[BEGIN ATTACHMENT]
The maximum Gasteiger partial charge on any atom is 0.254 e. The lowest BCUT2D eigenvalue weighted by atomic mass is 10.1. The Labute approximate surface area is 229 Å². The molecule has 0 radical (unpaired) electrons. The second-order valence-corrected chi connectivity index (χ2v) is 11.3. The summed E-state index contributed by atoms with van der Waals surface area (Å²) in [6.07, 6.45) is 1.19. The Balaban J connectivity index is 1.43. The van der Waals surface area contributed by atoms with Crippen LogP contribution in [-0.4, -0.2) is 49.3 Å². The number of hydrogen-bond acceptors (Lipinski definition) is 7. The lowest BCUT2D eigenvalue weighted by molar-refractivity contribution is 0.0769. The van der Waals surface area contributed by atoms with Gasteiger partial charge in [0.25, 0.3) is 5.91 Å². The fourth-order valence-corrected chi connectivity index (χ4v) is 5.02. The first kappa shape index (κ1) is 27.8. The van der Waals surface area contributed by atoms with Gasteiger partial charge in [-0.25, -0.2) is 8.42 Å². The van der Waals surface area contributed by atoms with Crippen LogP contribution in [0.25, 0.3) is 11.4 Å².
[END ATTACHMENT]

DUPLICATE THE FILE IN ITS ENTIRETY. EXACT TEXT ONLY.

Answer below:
The maximum Gasteiger partial charge on any atom is 0.254 e. The lowest BCUT2D eigenvalue weighted by atomic mass is 10.1. The Labute approximate surface area is 229 Å². The molecule has 0 radical (unpaired) electrons. The second-order valence-corrected chi connectivity index (χ2v) is 11.3. The summed E-state index contributed by atoms with van der Waals surface area (Å²) in [6.07, 6.45) is 1.19. The Balaban J connectivity index is 1.43. The van der Waals surface area contributed by atoms with Crippen LogP contribution in [-0.4, -0.2) is 49.3 Å². The number of hydrogen-bond acceptors (Lipinski definition) is 7. The lowest BCUT2D eigenvalue weighted by molar-refractivity contribution is 0.0769. The van der Waals surface area contributed by atoms with Gasteiger partial charge in [0.25, 0.3) is 5.91 Å². The fourth-order valence-corrected chi connectivity index (χ4v) is 5.02. The first kappa shape index (κ1) is 27.8. The van der Waals surface area contributed by atoms with Gasteiger partial charge in [-0.25, -0.2) is 8.42 Å². The van der Waals surface area contributed by atoms with Crippen LogP contribution in [0.25, 0.3) is 11.4 Å².